Preventing Diabetes During Pregnancy

Having risk factors for diabetes during pregnancy means that you need to take extra precaution

The women who are most likely to develop gestational diabetes are those with the most risk factors. A risk factor is a condition like obesity, a family history of diabetes, ethnicity, (especially Hispanic or Native American), having diabetes during a previous pregnancy, or PolyCystic Ovarian Syndrome. Other risk factors are age, especially over 35, having given birth to a baby over 9 pounds, and possibly gaining too much weight during pregnancy. The chance of a woman developing diabetes during pregnancy increases if she has several risk factors.

Some women get diabetes during pregnancy and they have no risk factors

The American Diabetes Association reports that approximately 18% of pregnant women develop diabetes during pregnancy. These are women who were not diabetic before pregnancy, a and most of them will not be diabetic once they deliver their child. Diabetic symptoms, especially elevated blood sugar levels often develop in these women around the 24th week of pregnancy. Their body cannot make enough insulin during their pregnancy, and the glucose accumulates in their blood causing high blood sugar levels.

Stay active and exercise before and during pregnancy

There is a definite link between exercise and diabetes. That's because exercise lowers glucose levels in the blood. Women should be in the best possible physical condition before their pregnancy and should ideally have an exercise routine or sport that they play. Staying active also helps control weight before and during pregnancy. Exercise during pregnancy is usually okay, but women should check with their doctor to be sure of any limitations.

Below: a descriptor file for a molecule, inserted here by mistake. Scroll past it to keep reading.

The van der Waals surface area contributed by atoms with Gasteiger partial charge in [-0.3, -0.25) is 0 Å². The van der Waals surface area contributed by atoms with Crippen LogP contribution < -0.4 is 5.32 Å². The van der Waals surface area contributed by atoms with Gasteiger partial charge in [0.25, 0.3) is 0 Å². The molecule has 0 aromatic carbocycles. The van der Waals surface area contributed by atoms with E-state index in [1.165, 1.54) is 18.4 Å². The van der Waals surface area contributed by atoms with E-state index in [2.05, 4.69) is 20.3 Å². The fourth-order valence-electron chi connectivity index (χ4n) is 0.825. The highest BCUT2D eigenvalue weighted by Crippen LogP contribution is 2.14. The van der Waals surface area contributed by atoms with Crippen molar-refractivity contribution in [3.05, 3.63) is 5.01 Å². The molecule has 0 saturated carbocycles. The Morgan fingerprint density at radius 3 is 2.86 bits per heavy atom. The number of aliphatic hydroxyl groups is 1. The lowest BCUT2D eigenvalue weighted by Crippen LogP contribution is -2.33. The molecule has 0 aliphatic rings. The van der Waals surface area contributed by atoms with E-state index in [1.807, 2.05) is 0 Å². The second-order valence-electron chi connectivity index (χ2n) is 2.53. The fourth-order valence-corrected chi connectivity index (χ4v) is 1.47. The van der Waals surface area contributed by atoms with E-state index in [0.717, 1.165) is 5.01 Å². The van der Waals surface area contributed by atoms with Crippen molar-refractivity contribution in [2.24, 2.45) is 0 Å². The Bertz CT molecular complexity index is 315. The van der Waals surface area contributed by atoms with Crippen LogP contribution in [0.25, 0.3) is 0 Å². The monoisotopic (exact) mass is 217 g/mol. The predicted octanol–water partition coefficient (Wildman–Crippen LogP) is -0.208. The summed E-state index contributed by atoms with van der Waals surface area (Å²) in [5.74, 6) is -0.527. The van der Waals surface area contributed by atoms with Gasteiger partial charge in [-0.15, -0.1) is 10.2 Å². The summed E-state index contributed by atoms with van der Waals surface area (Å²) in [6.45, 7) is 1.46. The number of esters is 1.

Doctors sometimes check a woman's blood glucose level before she conceives

If diabetes runs in a woman's family, or if she has some of the risk factors for developing diabetes during pregnancy, doctors often check blood sugar levels before the woman becomes pregnant. Prediabetes means that a person's blood glucose level is above normal, but not high enough to be considered in the diabetic range. If a woman who has prediabetes becomes pregnant, she needs careful monitoring of her blood glucose levels. Diabetic women who have had the disease for years can safely have a baby, but they are usually on insulin therapy or sometimes they take diabetes medicines to control the amount of sugar in their systems.

Preventing diabetes during pregnancy may prevent it later in life

The American Diabetes Association reports that women who had diabetes during pregnancy have a 35-60% chance of becoming diabetic within 10 to 20 years. As more research points to long-term consequences to having diabetes during pregnancy, it becomes more important to do everything possible to control the disease if it develops during pregnancy. Even more, everything possible should be done to prevent it.

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